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Super-Enhancer Induces Oncogenic Driver in Colorectal Carcinoma

By LabMedica International staff writers
Posted on 24 Oct 2022
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Image: Agilent Technologies 2100 Bioanalyzer and DNA chip (Photo courtesy of GMI)
Image: Agilent Technologies 2100 Bioanalyzer and DNA chip (Photo courtesy of GMI)

The etiology of super-enhancer (SE) reprogramming in cancer is incompletely understood, but is widely attributed to cancer cell-intrinsic genomic alterations. Non-coding SE can become focally amplified in multiple malignancies.

Whether the local tumor microenvironment influences the SE landscape of cancer cells is poorly understood. However, the extent this phenomenon recapitulates enhancer reprogramming in cancer is unclear. Furthermore, it is unknown whether environment-induced enhancer changes are mere passenger events or functionally benefit tumor growth.

A large team of Oncological Scientists at the Icahn School of Medicine at Mount Sinai (New York, NY, USA) and their colleagues profiled potential super enhancer sequences in fresh tumor and normal samples from 15 colon cancer patients undergoing surgery, focusing in on recurrent super enhancers that respond to inflammatory cytokines and boost PDZK1IP1 gene expression.

The team used chromatin immunoprecipitation sequencing focused on the histone 3 lysine 27 acetylation (H3K27ac) epigenetic histone modification. Chromatin immunoprecipitation was followed by deep sequencing (ChIP-seq), and DNA was run on an Agilent High Sensitivity DNA chip using an Agilent Technologies 2100 Bioanalyzer (Santa Clara, CA, USA) for quality control. H3K27ac ChIP-seq antibodies were purchased. Sample-matched RNA-seq and H3K27ac ChIP-seq across multiple patient cohorts were utilized to predict SE target genes. Cellular glycolysis was measured using the Agilent XF Glycolysis stress test kit and XP Mitochondrial stress test kit. Cytokine profiling was performed by Eve Technologies using the Human Cytokine Array/Chemokine Array 48-plex platform (Calgary, AB, Canada).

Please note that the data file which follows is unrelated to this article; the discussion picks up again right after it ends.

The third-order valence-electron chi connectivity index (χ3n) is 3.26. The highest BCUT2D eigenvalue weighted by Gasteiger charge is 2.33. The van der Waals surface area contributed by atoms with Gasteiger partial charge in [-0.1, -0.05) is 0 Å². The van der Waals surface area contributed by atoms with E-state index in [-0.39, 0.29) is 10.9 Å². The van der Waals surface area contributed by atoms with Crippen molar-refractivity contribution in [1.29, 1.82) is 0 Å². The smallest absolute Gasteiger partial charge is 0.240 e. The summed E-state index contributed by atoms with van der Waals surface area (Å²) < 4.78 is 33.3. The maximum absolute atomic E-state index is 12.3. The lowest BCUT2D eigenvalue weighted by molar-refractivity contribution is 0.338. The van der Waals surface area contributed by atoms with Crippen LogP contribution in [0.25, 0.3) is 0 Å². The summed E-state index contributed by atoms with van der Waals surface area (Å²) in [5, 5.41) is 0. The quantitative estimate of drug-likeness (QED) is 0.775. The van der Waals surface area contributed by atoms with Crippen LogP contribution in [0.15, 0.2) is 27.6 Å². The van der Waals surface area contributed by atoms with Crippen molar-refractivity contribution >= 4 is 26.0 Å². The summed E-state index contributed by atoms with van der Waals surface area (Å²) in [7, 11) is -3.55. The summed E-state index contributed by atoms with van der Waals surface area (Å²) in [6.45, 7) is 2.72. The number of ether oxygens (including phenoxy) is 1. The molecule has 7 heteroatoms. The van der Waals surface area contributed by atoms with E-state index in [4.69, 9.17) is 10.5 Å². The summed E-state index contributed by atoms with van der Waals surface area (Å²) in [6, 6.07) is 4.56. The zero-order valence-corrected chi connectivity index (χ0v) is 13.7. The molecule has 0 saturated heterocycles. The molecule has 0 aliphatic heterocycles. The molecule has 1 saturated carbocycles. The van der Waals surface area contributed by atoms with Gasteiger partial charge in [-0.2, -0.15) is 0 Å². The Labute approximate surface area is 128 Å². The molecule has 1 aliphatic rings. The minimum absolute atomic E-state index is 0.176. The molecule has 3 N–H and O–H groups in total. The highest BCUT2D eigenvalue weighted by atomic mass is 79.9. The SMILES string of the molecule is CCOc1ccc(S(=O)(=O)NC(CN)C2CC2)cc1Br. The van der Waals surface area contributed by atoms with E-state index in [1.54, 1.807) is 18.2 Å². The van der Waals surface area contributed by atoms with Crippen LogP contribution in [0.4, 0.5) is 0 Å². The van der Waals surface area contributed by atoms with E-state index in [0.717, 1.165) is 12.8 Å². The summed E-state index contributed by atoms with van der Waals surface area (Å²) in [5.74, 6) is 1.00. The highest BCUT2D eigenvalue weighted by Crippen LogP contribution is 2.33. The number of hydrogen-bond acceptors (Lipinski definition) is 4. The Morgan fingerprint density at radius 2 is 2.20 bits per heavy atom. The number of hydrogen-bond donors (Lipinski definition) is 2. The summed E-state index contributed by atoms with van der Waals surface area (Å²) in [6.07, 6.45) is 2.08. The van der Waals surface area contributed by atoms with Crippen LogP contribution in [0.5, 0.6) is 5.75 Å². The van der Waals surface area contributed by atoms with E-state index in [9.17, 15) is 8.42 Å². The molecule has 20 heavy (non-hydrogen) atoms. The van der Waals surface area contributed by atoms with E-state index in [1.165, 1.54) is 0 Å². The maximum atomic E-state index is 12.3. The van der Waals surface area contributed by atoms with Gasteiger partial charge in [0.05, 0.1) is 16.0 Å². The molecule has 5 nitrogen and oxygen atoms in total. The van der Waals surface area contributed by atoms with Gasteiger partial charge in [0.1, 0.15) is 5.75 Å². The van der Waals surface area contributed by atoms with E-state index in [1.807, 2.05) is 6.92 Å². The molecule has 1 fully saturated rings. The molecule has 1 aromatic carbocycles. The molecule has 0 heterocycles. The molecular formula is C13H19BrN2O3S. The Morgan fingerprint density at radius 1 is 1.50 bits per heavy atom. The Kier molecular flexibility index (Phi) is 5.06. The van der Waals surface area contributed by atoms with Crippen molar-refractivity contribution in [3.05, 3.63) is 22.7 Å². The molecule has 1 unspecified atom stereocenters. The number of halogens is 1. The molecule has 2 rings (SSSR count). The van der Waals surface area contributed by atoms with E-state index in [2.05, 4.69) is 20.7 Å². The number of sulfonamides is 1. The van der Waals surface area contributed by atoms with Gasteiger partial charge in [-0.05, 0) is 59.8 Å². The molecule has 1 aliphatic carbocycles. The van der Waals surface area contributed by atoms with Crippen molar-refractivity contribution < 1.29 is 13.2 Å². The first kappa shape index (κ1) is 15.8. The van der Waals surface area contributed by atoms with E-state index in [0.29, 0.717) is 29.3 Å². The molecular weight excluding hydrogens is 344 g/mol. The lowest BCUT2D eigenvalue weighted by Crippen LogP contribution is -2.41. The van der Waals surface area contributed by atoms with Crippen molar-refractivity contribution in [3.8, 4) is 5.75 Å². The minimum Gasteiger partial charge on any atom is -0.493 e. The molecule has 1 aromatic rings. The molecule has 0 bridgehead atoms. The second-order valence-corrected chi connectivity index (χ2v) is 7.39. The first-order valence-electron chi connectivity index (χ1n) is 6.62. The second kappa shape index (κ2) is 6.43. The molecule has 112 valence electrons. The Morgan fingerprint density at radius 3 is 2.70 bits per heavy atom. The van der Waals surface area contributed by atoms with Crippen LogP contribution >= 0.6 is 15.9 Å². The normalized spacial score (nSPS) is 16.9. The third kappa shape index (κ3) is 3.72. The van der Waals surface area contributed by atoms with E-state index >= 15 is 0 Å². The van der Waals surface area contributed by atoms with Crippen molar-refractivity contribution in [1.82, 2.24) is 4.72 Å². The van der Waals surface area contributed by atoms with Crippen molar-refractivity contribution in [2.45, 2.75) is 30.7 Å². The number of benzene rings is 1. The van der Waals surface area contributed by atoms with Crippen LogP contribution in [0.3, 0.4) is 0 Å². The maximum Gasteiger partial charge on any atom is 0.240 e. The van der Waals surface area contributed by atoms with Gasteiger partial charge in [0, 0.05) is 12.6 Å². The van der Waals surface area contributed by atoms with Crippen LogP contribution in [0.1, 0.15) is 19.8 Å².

The investigators identified 2,026 total SEs in tumor and normal, which accounted for approximately 50% of the H3K27ac signal, with 95% saturation of unique SE discovery at 10 and 11 patients for adjacent normal and primary colorectal carcinoma (CRC), respectively. H3K27ac deposition at these 2,026 SEs exhibits tissue-of-origin specificity, clustering separately from other malignancies under hierarchical unsupervised analyses when re-processed together with their datasets using the same pipeline. Of the primary specimen enriched SEs, nine SEs were among the top 100 SEs they found to be enriched in primary CRC over patient-matched normal colon.

Ramon E. Parsons, MD, PhD, a Professor of Oncology and senior author of study, said, “What this means for most patients with colon cancer is that inflammation that's occurring in the tumor is contributing to the tumor's growth. This stresses the importance of understanding what we can do to curb the inflammatory effects in the colon through prevention or understanding what dietary effects might have on the microenvironment in the colon.”

The authors concluded that they had demonstrated mechanistically that PDZK1IP1 enhances the reductive capacity CRC cancer cells via the pentose phosphate pathway. They showed this activation enables efficient growth under oxidative conditions, challenging the previous notion that PDZK1IP1 acts as a tumor suppressor in CRC. Collectively, these observations highlight the significance of epigenomic profiling on primary specimens. The study was published on Oct 17, 2022 in the journal Nature Communications.

Related Links:
Icahn School of Medicine at Mount Sinai 
Agilent Technologies 
Eve Technologies 

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